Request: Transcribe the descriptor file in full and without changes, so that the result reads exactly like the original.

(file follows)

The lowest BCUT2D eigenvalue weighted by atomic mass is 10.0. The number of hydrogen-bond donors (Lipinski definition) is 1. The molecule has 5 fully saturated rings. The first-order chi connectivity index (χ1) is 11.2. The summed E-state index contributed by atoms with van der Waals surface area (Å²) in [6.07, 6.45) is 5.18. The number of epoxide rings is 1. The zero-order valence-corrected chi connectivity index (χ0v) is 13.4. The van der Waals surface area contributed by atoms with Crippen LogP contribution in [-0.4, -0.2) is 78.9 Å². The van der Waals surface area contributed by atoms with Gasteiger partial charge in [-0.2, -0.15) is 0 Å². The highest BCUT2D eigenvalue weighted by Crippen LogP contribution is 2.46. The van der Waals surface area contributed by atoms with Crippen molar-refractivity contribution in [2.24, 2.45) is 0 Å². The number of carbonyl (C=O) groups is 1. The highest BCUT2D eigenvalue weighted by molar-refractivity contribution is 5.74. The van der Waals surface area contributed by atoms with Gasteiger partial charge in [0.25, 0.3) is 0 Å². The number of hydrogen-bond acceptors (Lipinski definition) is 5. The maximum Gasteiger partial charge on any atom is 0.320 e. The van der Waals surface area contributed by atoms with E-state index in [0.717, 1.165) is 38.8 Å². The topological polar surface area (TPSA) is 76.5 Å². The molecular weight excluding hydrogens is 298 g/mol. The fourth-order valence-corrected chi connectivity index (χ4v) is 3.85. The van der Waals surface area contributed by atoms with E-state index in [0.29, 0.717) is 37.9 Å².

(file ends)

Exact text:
The lowest BCUT2D eigenvalue weighted by atomic mass is 10.0. The number of hydrogen-bond donors (Lipinski definition) is 1. The molecule has 5 fully saturated rings. The first-order chi connectivity index (χ1) is 11.2. The summed E-state index contributed by atoms with van der Waals surface area (Å²) in [6.07, 6.45) is 5.18. The number of epoxide rings is 1. The zero-order valence-corrected chi connectivity index (χ0v) is 13.4. The van der Waals surface area contributed by atoms with Crippen LogP contribution in [-0.4, -0.2) is 78.9 Å². The van der Waals surface area contributed by atoms with Gasteiger partial charge in [-0.2, -0.15) is 0 Å². The highest BCUT2D eigenvalue weighted by Crippen LogP contribution is 2.46. The van der Waals surface area contributed by atoms with Crippen molar-refractivity contribution in [2.24, 2.45) is 0 Å². The number of carbonyl (C=O) groups is 1. The highest BCUT2D eigenvalue weighted by molar-refractivity contribution is 5.74. The van der Waals surface area contributed by atoms with Gasteiger partial charge in [0.25, 0.3) is 0 Å². The number of hydrogen-bond acceptors (Lipinski definition) is 5. The maximum Gasteiger partial charge on any atom is 0.320 e. The van der Waals surface area contributed by atoms with E-state index in [0.717, 1.165) is 38.8 Å². The topological polar surface area (TPSA) is 76.5 Å². The molecular weight excluding hydrogens is 298 g/mol. The fourth-order valence-corrected chi connectivity index (χ4v) is 3.85. The van der Waals surface area contributed by atoms with E-state index in [0.29, 0.717) is 37.9 Å².